With UN peacekeeping missions suffering casualties due to use of improvised explosive devices, India has said there is a need for dedicated counter-IED resources for missions facing such threats and for upgrading the security infrastructure of camps.
Military Adviser in India’s Permanent Mission to the UN Colonel Sandeep Kapoor said that an analysis of the fatal casualties among peacekeeping personnel in the last four years indicate that at least a quarter of them were due to improvised explosive devices (IED) attacks.
“While a number of initiatives have been taken to incorporate Improvised Explosive Device Disposal (IEDD) measures in the field, we feel that there is a requirement of dedicated counter-IED resources for missions facing such threats. There should also be concerted efforts to upgrade the security infrastructure of camps as a number of casualties have been related to direct attacks on the security camps,” he said while speaking at a Security Council Working Group on Peacekeeping Operations here Wednesday.
He said peacekeeping is one of the key instruments available to UN in discharging its responsibility for the maintenance of international peace and security.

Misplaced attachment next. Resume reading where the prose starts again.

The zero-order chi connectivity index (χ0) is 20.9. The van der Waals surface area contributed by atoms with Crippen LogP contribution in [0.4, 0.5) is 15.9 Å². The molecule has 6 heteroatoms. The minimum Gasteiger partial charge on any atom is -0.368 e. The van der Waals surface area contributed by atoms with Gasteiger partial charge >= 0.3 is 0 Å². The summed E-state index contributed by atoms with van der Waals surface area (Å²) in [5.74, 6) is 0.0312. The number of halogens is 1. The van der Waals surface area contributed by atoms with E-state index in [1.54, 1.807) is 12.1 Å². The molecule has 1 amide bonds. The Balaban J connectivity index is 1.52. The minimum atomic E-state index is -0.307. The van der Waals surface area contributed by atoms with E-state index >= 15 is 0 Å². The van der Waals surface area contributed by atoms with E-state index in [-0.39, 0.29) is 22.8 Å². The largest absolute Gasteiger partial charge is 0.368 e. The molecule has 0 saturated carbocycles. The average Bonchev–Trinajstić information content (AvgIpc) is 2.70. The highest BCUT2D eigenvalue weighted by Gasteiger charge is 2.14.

Highlighting the impact of caveats on performance, he said caveats have a direct impact on the fulfillment of a peacekeeping mission’s mandate as they limit the Force Commander’s ability to employ forces in an optimal manner.
“Therefore, we need to do away with all caveats as it is not possible to fairly assess the performance of peacekeepers operating at different levels,” he said.
Kapoor said India welcomes the initiative ?to improve effectiveness of peacekeeping operations by assessing performance using Performance Data.
He added that while the present measures in the Integrated Performance Policy Framework (IPPF) will address all the performance parameters related to stakeholders during the implementation of mandates, India feels that it is equally important to incorporate performance of all stakeholders involved from the formulation of mandates such as framing of prioritised, sequenced and achievable mandates, aspects related to ensuring a fair and transparent selection process and dissemination of realistic training guidelines. (AGENCIES)